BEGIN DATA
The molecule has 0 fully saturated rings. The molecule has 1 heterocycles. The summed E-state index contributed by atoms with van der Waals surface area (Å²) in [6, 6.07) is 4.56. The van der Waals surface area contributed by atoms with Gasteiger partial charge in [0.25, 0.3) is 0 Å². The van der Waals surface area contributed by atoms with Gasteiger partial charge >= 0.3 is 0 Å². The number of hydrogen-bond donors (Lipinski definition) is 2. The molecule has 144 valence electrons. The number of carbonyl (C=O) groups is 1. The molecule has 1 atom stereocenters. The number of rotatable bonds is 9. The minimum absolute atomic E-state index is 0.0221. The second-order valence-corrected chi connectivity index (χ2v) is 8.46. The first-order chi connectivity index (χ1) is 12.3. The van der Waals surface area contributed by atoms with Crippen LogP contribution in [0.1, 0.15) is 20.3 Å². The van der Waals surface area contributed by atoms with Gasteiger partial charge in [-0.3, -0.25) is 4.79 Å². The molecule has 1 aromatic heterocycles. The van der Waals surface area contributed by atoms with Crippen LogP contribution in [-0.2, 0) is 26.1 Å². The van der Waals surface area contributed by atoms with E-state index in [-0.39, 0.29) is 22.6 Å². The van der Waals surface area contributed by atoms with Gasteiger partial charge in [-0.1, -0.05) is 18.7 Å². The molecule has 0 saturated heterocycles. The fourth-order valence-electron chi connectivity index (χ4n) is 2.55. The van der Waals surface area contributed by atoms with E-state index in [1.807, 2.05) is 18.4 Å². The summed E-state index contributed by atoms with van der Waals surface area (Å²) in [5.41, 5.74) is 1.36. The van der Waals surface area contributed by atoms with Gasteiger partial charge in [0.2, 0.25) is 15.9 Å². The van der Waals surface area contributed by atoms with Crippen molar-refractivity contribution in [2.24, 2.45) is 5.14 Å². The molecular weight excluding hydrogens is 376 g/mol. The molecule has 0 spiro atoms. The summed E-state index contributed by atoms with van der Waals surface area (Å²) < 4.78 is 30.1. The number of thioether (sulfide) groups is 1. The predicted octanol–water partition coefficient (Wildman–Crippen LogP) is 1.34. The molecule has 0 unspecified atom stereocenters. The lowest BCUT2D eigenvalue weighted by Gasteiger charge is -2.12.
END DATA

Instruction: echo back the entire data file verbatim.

The molecule has 0 fully saturated rings. The molecule has 1 heterocycles. The summed E-state index contributed by atoms with van der Waals surface area (Å²) in [6, 6.07) is 4.56. The van der Waals surface area contributed by atoms with Gasteiger partial charge in [0.25, 0.3) is 0 Å². The van der Waals surface area contributed by atoms with Gasteiger partial charge >= 0.3 is 0 Å². The number of hydrogen-bond donors (Lipinski definition) is 2. The molecule has 144 valence electrons. The number of carbonyl (C=O) groups is 1. The molecule has 1 atom stereocenters. The number of rotatable bonds is 9. The minimum absolute atomic E-state index is 0.0221. The second-order valence-corrected chi connectivity index (χ2v) is 8.46. The first-order chi connectivity index (χ1) is 12.3. The van der Waals surface area contributed by atoms with Crippen LogP contribution in [0.1, 0.15) is 20.3 Å². The van der Waals surface area contributed by atoms with Gasteiger partial charge in [-0.3, -0.25) is 4.79 Å². The molecule has 1 aromatic heterocycles. The van der Waals surface area contributed by atoms with Crippen LogP contribution in [-0.2, 0) is 26.1 Å². The van der Waals surface area contributed by atoms with E-state index in [-0.39, 0.29) is 22.6 Å². The van der Waals surface area contributed by atoms with Gasteiger partial charge in [-0.1, -0.05) is 18.7 Å². The molecule has 0 saturated heterocycles. The fourth-order valence-electron chi connectivity index (χ4n) is 2.55. The van der Waals surface area contributed by atoms with E-state index in [1.807, 2.05) is 18.4 Å². The summed E-state index contributed by atoms with van der Waals surface area (Å²) in [5.41, 5.74) is 1.36. The van der Waals surface area contributed by atoms with Gasteiger partial charge in [0.2, 0.25) is 15.9 Å². The van der Waals surface area contributed by atoms with Crippen molar-refractivity contribution in [2.24, 2.45) is 5.14 Å². The molecular weight excluding hydrogens is 376 g/mol. The molecule has 0 spiro atoms. The summed E-state index contributed by atoms with van der Waals surface area (Å²) < 4.78 is 30.1. The number of thioether (sulfide) groups is 1. The predicted octanol–water partition coefficient (Wildman–Crippen LogP) is 1.34. The molecule has 0 unspecified atom stereocenters. The lowest BCUT2D eigenvalue weighted by Gasteiger charge is -2.12.